Wednesday, 21 November 2012

Christmas gift bags

Today I have managed to make 6 of these little bags.  It is such a simple pattern, which closes at the top with snap rods, made from carpenters tape, so no fixings required.  They are so easy to make and the possibilities are endless with all the lovely Christmas fabrics available now.
At first I wanted to stick to a theme and do them so that they all fit into the theme, but then I thought 'Maybe not, if we are going to use them every year, it might be more exciting if you don't know which bag you are going to get next'
The idea is that I will make lots of these gift bags in different sizes and we can re-use them every year.
With 4 kids and them all buying something for each other, we do use a LOT of wrapping paper, so this will be good for the environment!  Then it would of course be nice to have a few bags ready to give to  friends and family too.
The first few were made from a pattern by Stitchin' Sisters called Snap Happy 2.            
It was fine when I was making just one bag at a time, but when I decided to make a few, I modified the pattern so that I could have a 'production line' and this also meant I did not have to keep changing the colour of the thread on my machine.

On one of the bags, I had just enough fabric to cut out the outside piece, but not enough for the triangle tag, so I thought it might be nice to use ribbon in stead.  I had some red ribbon and as I played with it, it occurred to me that if I folded the ribbon into  a loop, I would be able to attach a gift tag to this loop. So, I abandoned the triangle tags and started attaching ribbons in stead.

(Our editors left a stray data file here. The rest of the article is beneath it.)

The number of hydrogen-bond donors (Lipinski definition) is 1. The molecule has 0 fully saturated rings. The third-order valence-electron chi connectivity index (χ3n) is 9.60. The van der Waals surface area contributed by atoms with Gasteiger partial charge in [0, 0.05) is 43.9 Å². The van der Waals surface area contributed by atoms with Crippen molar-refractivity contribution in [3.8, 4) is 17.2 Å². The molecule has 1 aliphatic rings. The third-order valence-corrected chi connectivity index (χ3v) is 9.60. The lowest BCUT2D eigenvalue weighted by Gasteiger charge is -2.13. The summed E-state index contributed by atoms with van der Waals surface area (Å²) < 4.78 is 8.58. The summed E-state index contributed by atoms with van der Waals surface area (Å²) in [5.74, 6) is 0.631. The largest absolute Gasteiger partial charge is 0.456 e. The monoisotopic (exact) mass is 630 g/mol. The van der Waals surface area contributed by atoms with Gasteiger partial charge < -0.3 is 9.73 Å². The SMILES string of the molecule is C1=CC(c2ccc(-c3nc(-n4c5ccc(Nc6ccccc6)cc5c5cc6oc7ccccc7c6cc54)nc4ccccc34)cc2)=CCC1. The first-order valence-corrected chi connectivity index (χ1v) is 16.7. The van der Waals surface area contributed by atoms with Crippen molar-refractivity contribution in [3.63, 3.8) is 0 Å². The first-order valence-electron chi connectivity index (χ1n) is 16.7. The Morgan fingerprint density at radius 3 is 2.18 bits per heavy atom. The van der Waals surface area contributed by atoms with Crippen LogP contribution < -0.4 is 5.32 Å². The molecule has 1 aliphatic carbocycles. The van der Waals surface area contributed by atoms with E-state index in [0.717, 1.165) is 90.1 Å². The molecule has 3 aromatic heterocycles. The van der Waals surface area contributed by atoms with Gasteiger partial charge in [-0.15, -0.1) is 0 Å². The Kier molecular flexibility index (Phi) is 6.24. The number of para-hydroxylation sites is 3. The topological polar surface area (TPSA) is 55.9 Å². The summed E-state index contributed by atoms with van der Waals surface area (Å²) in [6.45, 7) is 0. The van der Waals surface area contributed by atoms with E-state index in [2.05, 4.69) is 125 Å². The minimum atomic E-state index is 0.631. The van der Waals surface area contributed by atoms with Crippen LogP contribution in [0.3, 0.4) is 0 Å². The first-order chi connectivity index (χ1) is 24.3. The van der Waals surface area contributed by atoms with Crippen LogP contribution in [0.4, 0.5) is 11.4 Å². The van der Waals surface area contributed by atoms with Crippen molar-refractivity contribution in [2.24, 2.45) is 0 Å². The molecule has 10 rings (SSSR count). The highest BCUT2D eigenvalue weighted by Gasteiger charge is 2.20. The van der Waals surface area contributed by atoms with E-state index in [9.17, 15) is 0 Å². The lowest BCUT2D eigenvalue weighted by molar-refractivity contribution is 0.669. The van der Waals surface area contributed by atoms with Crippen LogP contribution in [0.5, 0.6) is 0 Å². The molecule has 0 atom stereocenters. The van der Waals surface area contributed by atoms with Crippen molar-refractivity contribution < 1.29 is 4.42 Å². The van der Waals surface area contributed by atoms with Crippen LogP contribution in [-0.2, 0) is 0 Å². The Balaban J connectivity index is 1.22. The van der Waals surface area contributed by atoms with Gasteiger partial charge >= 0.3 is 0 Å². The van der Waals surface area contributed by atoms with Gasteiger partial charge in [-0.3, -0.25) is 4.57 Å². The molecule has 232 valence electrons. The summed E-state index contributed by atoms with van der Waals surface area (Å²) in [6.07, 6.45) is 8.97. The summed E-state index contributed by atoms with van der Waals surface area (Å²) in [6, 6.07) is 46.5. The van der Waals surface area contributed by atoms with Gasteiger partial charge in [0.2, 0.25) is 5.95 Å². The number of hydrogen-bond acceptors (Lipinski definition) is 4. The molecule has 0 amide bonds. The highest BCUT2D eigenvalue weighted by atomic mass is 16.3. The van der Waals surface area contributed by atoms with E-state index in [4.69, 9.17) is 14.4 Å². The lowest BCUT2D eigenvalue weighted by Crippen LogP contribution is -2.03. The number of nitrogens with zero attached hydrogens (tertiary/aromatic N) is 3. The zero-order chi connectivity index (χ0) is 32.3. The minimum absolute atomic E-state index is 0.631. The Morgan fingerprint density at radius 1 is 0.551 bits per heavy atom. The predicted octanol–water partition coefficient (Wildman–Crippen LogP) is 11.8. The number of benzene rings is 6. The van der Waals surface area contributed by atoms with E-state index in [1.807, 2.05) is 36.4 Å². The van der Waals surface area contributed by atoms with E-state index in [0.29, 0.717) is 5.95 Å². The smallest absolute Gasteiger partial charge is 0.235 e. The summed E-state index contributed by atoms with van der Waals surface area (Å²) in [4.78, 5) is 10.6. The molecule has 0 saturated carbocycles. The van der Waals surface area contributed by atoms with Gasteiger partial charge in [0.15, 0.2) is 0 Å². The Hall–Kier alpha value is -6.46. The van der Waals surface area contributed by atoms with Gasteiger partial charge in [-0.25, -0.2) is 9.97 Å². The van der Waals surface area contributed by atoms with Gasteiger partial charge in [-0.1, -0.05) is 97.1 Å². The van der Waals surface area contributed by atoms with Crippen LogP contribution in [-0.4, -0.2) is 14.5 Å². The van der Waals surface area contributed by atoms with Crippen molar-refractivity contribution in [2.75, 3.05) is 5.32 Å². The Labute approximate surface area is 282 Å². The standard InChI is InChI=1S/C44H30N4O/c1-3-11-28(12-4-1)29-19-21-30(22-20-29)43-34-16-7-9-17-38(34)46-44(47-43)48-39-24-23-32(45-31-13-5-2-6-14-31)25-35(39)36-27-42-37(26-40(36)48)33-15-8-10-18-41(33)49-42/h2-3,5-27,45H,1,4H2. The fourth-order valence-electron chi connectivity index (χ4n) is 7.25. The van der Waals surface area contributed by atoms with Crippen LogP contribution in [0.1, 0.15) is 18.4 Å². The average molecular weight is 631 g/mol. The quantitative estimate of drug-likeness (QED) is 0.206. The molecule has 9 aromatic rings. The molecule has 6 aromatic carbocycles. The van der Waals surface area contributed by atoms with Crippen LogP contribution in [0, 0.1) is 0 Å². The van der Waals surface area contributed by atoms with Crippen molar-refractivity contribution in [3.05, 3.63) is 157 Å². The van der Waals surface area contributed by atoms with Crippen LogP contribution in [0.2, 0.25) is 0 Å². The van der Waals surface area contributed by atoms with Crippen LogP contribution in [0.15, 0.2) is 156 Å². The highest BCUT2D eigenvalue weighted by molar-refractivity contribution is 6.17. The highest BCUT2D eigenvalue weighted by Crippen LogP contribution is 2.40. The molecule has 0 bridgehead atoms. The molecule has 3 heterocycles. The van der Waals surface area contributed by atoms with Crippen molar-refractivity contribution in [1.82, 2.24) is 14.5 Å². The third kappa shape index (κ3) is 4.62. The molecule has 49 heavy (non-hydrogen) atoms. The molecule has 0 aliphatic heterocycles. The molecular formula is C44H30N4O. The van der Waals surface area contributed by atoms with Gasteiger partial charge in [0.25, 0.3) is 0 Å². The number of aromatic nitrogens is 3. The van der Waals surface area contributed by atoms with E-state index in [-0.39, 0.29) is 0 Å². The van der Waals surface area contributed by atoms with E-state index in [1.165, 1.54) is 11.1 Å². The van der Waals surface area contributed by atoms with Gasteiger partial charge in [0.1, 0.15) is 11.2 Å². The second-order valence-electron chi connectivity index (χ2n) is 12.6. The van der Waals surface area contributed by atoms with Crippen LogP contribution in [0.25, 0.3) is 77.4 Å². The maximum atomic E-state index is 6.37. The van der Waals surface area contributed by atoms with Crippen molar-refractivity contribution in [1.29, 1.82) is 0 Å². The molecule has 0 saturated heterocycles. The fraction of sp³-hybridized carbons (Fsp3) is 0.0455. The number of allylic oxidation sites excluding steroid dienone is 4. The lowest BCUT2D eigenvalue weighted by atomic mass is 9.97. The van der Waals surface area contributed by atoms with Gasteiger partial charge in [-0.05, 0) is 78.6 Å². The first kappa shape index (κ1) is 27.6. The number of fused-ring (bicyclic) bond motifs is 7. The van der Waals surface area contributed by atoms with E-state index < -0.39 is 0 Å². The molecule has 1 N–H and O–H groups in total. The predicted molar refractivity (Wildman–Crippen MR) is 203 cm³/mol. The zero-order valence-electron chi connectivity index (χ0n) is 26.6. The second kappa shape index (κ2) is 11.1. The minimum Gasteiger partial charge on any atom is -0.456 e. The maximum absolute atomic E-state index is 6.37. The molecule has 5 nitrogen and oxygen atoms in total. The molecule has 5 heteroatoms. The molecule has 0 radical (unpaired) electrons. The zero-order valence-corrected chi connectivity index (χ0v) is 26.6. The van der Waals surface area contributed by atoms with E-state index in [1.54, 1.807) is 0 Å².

On another bag, I used a directional print, and oh no, disaster, it looked lovely on the front, but the pictures on the back of the bag were upside down!  So, I decided to cut directional prints differently.  In stead of using one piece of fabric, I needed 2 identical pieces, which then get stitched back together so that the prints face opposite directions (this seam will not show up as it will be on the base of the bag).  Just remember to sew them together on what is to be the 'bottom' of the bag.
Of course, if it is a directional print,  you have to be careful how you cut it as you might end up with vertical stripes on your bag, when you wanted horizontal stripes, like I did in the picture below (LOL).

I am planning on doing some bags with a small thin ribbon loop next to the triangle tags, and will post a picture of these when I am done.
Today is my first ever blog, so it has taken hours of reading up on how to set up and then start the blogging process, I will learn as I go along. Hopefully, in the process I will learn a lot more about my computer and doing the 'blog' will encourage me to start more new projects and complete more of the famous UFOs.  I will also build up a record of what I do all day, so should anyone be so cheeky as to ask, I can point them in the direction of this blog.